Sat. Feb 4th, 2023
How can billiards work in VR?  PoolNation has an answer

Sam Machkovech

The exercise sports craze has given us approaches to just about every café game, parlor game and lawn sport, from darts to bowling to bocce. But one Western real-gaming staple somehow never got a proper version during the Wii and Kinect eras: billiards. Wii game‘s billiards mode was too limited, while Pool Hall Pro was not very convincing in terms of implementing real movement. But how the hell do you translate the physicality of billiards into a home system?

Pool Nation VR has an answer, and it comes thanks to the required use of the HTC Vive virtual reality system, as opposed to Oculus or any other option. The $20 game will officially launch on June 1, but the makers were kind enough to offer Ars a beta key and free play to post impressions ahead of launch. So I set up a camera setup, dressed in my orange, Fight clubcaliber leather jacket (I never leave the house with that thing on, swear), and cracked open a cold one to recreate the billiard room experience in my living room. (Watch until the end to see how I ‘pick a fight’.)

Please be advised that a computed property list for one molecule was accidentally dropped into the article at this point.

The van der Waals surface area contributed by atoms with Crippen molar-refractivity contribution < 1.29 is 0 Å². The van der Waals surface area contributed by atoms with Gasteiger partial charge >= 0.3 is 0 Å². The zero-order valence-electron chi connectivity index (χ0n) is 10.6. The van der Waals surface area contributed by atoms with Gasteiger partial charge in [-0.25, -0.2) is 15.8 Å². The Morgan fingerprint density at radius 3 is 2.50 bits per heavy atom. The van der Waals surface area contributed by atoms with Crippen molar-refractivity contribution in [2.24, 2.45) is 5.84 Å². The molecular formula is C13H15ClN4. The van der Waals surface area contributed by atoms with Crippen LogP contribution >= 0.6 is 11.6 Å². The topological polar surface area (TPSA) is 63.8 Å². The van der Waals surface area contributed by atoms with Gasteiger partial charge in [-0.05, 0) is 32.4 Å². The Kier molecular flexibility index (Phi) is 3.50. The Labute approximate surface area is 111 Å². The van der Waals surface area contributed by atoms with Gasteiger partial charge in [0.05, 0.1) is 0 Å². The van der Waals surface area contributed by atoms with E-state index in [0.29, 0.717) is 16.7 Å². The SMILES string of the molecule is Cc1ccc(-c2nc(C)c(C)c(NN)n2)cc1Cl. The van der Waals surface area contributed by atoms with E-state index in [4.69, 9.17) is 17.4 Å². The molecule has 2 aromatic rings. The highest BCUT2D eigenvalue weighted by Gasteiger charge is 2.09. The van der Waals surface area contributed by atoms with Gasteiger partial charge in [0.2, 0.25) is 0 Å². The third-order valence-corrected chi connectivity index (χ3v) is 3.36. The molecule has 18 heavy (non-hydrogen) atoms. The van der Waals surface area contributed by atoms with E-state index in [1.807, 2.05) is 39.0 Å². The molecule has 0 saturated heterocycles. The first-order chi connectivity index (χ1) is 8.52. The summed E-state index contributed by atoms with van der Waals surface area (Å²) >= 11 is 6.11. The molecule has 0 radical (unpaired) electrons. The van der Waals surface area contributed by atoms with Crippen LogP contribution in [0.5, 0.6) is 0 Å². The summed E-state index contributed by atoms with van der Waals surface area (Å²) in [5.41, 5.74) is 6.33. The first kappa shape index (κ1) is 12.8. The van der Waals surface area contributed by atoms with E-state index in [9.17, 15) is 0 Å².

Ars tests PoolNation VR; edited by Jennifer Hahn

This video specifically shows you how Pool Nation VR is about your inability to lean on a table and physically line up pictures. Basically, you use both hands to get your stick into position, then hold down the trigger button on your aiming hand to lock the position and angle of your stick. A red aiming dot and optional ‘ghost’ reticle help you line up where the ball is going and whatever English you want to put on your shot.

The main problem right now is the blurriness of the Vive screens. Pool is one of those games where squinting and lining up your shot is essential. Any lack of detail makes it more difficult to determine angles and other geometric considerations before cracking a cue ball. You can walk around (and even through) Pool Nation VR‘s charts to estimate your shot and use your stick to figure out good angles, but once you’re behind the ball and aiming, the blur makes it a little too tricky to tell which angle you’re going to hit. So the current game’s ghost-ball boost is damn near essential.

If that feels like cheating to you, you’re not going to have a great time with this VR game. We also hope Pool Nation VR soon adds some pass-and-play options for local multiplayer. Currently you can only play against other people online. Those issues are a small price to pay for what otherwise adds more physicality and real-life flavor to pool than any video game version I’ve ever seen, and it’s worth noting that an $800 VR system pales in comparison to a real pool table, both in terms of cost and how much space it takes up in a home in real life. That financial consideration can help you handle the cost of a VR system more easily.

By akfire1

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